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The Daily Muck

The Loyalty Enforcer
"The role of Monica Goodling, a former GOP 'oppo' researcher who became a top aide to Attorney General Alberto Gonzales, is getting new scrutiny in the U.S. attorneys flap. Justice confirmed it's investigating whether Goodling improperly assessed the political loyalties of applicants for career assistant U.S. attorney posts." (Newsweek)

New Story for Firing Emerges
"D. Kyle Sampson, former chief of staff to Attorney General Alberto R. Gonzales, told congressional investigators that he believes he may have recommended former U.S. attorney John McKay's removal in March 2005 because of conflicts with senior Justice officials over the investigation of the 2001 murder of federal prosecutor Tom Wales, according to congressional aides and Sampson's attorney. The suggestion of a connection between the firing and the unsolved Wales murder case generated angry reactions from McKay and others in western Washington yesterday." (Washington Post)

Tenet's Version of a Crucial Pre-Iraq Episode is a Lie, Former Deputy Aide Says
"Tyler Drumheller, head of the Clandestine Service’s Europe Division when he retired in 2004, says George Tenet's assertion in his recent best-seller that he didn’t know that a key intelligence source for the attack on Iraq was bogus is 'a lie.' 'This is a defense that he and Harlow cooked up,' Drumheller said in an interview last week, referring to Tenet and his writing assistant, former CIA spokesman Bill Harlow." (Congressional Quarterly)

George Tenet Cashes In on Iraq
"The reported $4 million advance George Tenet received from publisher HarperCollins, should provide the former CIA director with more than enough money to live comfortably for the rest of his days and leave a substantial fortune to his children. But those monies are hardly Tenet's entire income. While the swirl of publicity around his book has focused on his long debated role in allowing flawed intelligence to launch the war in Iraq, nobody is talking about his lucrative connection to that conflict ever since he resigned from the CIA in June 2004." (Salon)

Judge Says NY Surveillance Data Can Be Made Public
"Six hundred pages of documents relating to intelligence that New York City gathered before the 2004 Republican National Convention should be made public, a federal judge ruled on Friday. The city had argued their publication could influence potential jurors in a larger case, yet to go trial, in which about 90 protesters who were arrested at the convention are suing the city alleging their rights were violated through mass arrests, prolonged detentions and blanket fingerprinting." (Reuters)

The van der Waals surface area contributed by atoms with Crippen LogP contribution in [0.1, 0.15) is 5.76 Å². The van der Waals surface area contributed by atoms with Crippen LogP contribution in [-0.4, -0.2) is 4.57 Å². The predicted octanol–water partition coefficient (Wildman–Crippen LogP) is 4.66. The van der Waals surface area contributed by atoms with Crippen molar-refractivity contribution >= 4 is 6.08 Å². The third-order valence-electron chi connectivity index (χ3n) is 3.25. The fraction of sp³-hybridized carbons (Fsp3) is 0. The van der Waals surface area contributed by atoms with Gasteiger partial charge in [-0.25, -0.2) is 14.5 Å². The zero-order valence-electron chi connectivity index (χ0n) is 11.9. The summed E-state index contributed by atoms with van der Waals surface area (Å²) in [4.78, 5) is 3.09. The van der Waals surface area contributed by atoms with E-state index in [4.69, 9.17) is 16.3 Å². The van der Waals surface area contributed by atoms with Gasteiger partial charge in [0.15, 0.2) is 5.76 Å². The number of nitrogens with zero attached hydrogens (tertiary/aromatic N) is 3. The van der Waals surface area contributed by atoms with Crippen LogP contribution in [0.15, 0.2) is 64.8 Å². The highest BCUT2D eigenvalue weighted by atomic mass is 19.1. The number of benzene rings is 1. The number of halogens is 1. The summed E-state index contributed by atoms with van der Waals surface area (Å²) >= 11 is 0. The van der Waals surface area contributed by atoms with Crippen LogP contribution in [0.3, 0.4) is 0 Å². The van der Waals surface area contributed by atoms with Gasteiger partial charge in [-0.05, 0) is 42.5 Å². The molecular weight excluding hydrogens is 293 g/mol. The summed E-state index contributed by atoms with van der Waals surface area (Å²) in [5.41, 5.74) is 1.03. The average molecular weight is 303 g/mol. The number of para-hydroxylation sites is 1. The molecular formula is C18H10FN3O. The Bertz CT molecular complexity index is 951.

Doolittle Hits Back at Feds Over Home Search
"GOP Rep. John Doolittle accused the government Sunday of leaking word of an FBI search on his home to coincide with Attorney General Alberto Gonzales' Senate testimony on the fired U.S. attorneys controversy. 'I do not believe it was a coincidence that the leak came the day before Attorney General Alberto Gonzales testified before Congress on charges that his office was overly partisan in its firing of eight U.S. Attorneys,' wrote Doolittle, 'especially considering Gonzales specifically cited his recent prosecution of Republican members of Congress as evidence to the contrary.' (San Diego Union-Tribune)

Doolittle: FBI Still Holding Wife's Files
"Nearly three weeks after an FBI search of his Virginia home, U.S. Rep. John Doolittle said his wife Julie's files are still in the hands of investigators. Doolittle said during a conference call with the media Thursday that the missing files put his wife's Sierra Dominion Business Solutions at a disadvantage, particularly when it came a day before the deadline to submit tax-return information." (Auburn Journal)

Many Detainees at Guantanamo Rebuff Lawyers
"Many of the detainees at Guantanamo Bay, Cuba, are no longer cooperating with their lawyers, adding a largely invisible struggle between the lawyers and their own clients to the legal battle over the Bush administration’s detention policies. The detainees’ resistance appears to have been fueled by frustration over their long detention and suspicion about whether their lawyers are working for the government, as well as anti-American sentiment, some of the documents and interviews show. 'Your role is to polish Bush’s shoes and make the picture look good,' a Yemeni detainee, Adnan Farhan Abdullatif, 31, wrote his lawyer in February." (NY Times)